Some of you may remember the 1995 Sylvester Stallone action flick Judge Dredd(especially since we did a retro review of it back in our comic book month). It was one of that years most expensive wannabe blockbusters that wound up being a rather dredd-ful (excuse the pun) flop. It was based on a cool comic that was ripe for cinematic adaptation but wound up taking most of the edge out it and instead had Rob Schneider as a comic relief.
Which of course means that it was ripe for a reboot and after years of waiting that reboot, simply named Dredd, has finally arrived!
In this reboot Judge Dredd (Karl Urban), along with a psychic female rookie (Olivia Thirlby), is sent to a 100 story high-rise to investigate a triple murder. What Dredd doesn’t know is that said high-rise is controlled by a crazy ex-prostitute turned drug kingpin named Ma-Ma (Lena Headey). Dredd and his partner end up locked in the building and have to fight for their lives against Ma-Ma’s army.
The plot for this movie sounds simple, and it is. Dredd is not a very complex film and doesn’t pretend to be one either. It’s just a straight-forward, no-bullshit, badass action flick about a one-man army (well one man and one woman) fighting for their lives.
But while Dredd isn’t very complex or deep, it ain’t simple-minded either. Director Pete Travis (Vantage Point) and writer Alex Garland (28 Days Later, Sunshine) seem to know what they’re doing here. The viewer’s intelligence is not insulted and while the premise is fantastic to an extent, it is also somewhat grounded in reality. The film creates a world which might conceivably happen sometime in the future, if fascists would rule. Dredd is simple in a smart way.
In this future all the cops are allowed to be Dirty Harry types as they are judge, jury and sometimes executioner. This is a nasty, violent future so the film makes it seem like that might the best thing for the police to be. It’s hard to tell if the filmmakers condone this world but the film doesn’t spend much time on moral questions. The violence and ugliness are reflected in the look of the world, which can be described as Blade Runner without the neon or the world of The Fifth Element filtered through a shit-load of dust and dirt and all the flying cars removed.
The film’s plot may sound similar to The Raid and it can be described as The Raid with big guns instead of martial arts, and instead of an entire police force it’s only two people. Dredd also shares with that film the problem that it’s hero doesn’t really have much in the way of a personality. Dredd is basically a badass mouth (he never takes his helmet off) who kicks ass six ways to Sunday, or rather, shoots ass. But he almost makes up for his lack of personality (we don’t really get to know anything about him) with his badassness.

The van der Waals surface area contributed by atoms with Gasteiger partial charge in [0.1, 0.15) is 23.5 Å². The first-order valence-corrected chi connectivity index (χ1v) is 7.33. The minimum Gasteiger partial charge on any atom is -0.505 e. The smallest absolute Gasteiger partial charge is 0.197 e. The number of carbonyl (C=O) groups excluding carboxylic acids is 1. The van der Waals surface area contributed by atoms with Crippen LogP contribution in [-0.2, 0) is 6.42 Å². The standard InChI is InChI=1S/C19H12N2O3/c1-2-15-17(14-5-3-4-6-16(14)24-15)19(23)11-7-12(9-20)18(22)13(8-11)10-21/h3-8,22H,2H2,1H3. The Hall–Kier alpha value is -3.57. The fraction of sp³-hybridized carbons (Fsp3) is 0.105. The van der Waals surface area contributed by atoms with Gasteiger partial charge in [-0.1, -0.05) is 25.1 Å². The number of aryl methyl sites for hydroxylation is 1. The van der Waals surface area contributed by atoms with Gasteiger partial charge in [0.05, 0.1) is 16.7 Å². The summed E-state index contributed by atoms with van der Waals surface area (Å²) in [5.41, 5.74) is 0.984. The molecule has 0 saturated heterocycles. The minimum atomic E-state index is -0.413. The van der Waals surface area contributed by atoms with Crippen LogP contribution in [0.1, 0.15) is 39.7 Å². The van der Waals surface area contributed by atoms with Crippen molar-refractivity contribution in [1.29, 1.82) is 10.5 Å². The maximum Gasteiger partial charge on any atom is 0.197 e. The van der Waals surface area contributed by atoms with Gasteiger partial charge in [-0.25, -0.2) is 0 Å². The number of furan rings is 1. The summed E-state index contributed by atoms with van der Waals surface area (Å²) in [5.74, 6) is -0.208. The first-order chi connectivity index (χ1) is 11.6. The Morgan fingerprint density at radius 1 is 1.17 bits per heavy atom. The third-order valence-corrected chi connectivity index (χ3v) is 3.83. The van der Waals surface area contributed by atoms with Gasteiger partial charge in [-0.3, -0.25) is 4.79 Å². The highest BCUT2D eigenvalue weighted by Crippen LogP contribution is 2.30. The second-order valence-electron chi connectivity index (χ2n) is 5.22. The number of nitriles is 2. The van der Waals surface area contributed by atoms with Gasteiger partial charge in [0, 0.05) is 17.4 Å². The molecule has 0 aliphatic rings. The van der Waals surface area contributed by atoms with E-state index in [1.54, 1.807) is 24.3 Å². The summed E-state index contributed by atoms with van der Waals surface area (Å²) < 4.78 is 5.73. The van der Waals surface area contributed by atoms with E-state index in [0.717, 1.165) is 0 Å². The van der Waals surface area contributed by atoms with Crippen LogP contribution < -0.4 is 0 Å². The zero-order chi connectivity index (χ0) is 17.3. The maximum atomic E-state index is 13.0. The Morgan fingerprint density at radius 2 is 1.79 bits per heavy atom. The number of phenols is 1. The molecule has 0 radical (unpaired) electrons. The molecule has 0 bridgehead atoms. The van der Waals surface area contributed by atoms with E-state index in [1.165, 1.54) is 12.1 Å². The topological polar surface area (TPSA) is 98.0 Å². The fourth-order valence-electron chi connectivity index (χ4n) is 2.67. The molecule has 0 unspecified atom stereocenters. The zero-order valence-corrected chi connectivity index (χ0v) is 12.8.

We do get to know a little more about his partner, who’s a rookie on her first mission. She’s afraid but willing and gradually becomes almost as much of a badass as Dredd. Olivia Thirlby makes an impression in this role and makes you believe her transformation which doesn’t happen all of a sudden but develops gradually, she’s not a total wimp to begin with anyway.
Dredd is a movie with simple ambitions that takes itself moderately seriously. As an actioner it’s lean and mean and does the job suitably. It’s also an exercise in style as director Travis play around a lot with slow-motion. The film’s plot largely concerns a drug called “Slow-mo” and we get to see depictions of said drugs’ effects which makes the user feel like time slows down to a crawl. It’s a bit overused at times but mostly it works. There’s a really cool bit shown in slow motion where Dredd is shooting a bunch of baddies and we get see the bullets hitting them really slowly. There’s something cool about a bullet exploding a man’s cheek in slow motion. 3D effects are put into good use here, they never get in the way and help create a cooler atmosphere.
Still, as cool and badass as the movie is, it really needed more character to be a true genre classic. The characters don’t have much in the way of strong personalities and there’s not much in the way of humor. The film has the good sense to stay simple and doesn’t try to be much more than it is (though the slow-mo bits get a bit pretentious eventually) but it doesn’t leave much behind. Fun while it lasts but fades afterwards.
Final verdict: Dredd has little depth and doesn’t really leave you with very much after it ends. But it’s still pretty fun while it lasts and totally badass, not to mention smarter than most movies of this kind (or maybe rather, less dumb). A considerable improvement over the Stallone movie and well above average of it’s kind. This is one Dredd who says “I am the law” instead of “I AHM DUH LOOO”.